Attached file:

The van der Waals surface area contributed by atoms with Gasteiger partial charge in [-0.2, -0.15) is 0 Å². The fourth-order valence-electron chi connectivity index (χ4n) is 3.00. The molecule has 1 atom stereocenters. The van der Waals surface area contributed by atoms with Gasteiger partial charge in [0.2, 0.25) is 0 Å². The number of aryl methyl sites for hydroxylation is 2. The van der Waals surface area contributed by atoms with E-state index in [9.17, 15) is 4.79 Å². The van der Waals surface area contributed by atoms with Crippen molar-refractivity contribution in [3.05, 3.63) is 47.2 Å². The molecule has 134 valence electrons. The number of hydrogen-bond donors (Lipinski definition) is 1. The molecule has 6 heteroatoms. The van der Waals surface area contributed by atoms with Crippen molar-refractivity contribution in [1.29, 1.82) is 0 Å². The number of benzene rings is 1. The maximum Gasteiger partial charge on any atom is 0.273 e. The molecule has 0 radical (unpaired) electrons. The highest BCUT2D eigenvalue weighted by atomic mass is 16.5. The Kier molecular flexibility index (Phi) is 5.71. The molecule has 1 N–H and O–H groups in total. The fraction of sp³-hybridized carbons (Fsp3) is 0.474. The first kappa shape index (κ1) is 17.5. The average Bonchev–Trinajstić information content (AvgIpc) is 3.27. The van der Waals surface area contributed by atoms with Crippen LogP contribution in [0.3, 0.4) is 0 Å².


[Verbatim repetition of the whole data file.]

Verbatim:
The van der Waals surface area contributed by atoms with Gasteiger partial charge in [-0.2, -0.15) is 0 Å². The fourth-order valence-electron chi connectivity index (χ4n) is 3.00. The molecule has 1 atom stereocenters. The van der Waals surface area contributed by atoms with Gasteiger partial charge in [0.2, 0.25) is 0 Å². The number of aryl methyl sites for hydroxylation is 2. The van der Waals surface area contributed by atoms with E-state index in [9.17, 15) is 4.79 Å². The van der Waals surface area contributed by atoms with Crippen molar-refractivity contribution in [3.05, 3.63) is 47.2 Å². The molecule has 134 valence electrons. The number of hydrogen-bond donors (Lipinski definition) is 1. The molecule has 6 heteroatoms. The van der Waals surface area contributed by atoms with Crippen molar-refractivity contribution in [1.29, 1.82) is 0 Å². The number of benzene rings is 1. The maximum Gasteiger partial charge on any atom is 0.273 e. The molecule has 0 radical (unpaired) electrons. The highest BCUT2D eigenvalue weighted by atomic mass is 16.5. The Kier molecular flexibility index (Phi) is 5.71. The molecule has 1 N–H and O–H groups in total. The fraction of sp³-hybridized carbons (Fsp3) is 0.474. The first kappa shape index (κ1) is 17.5. The average Bonchev–Trinajstić information content (AvgIpc) is 3.27. The van der Waals surface area contributed by atoms with Crippen LogP contribution in [0.3, 0.4) is 0 Å².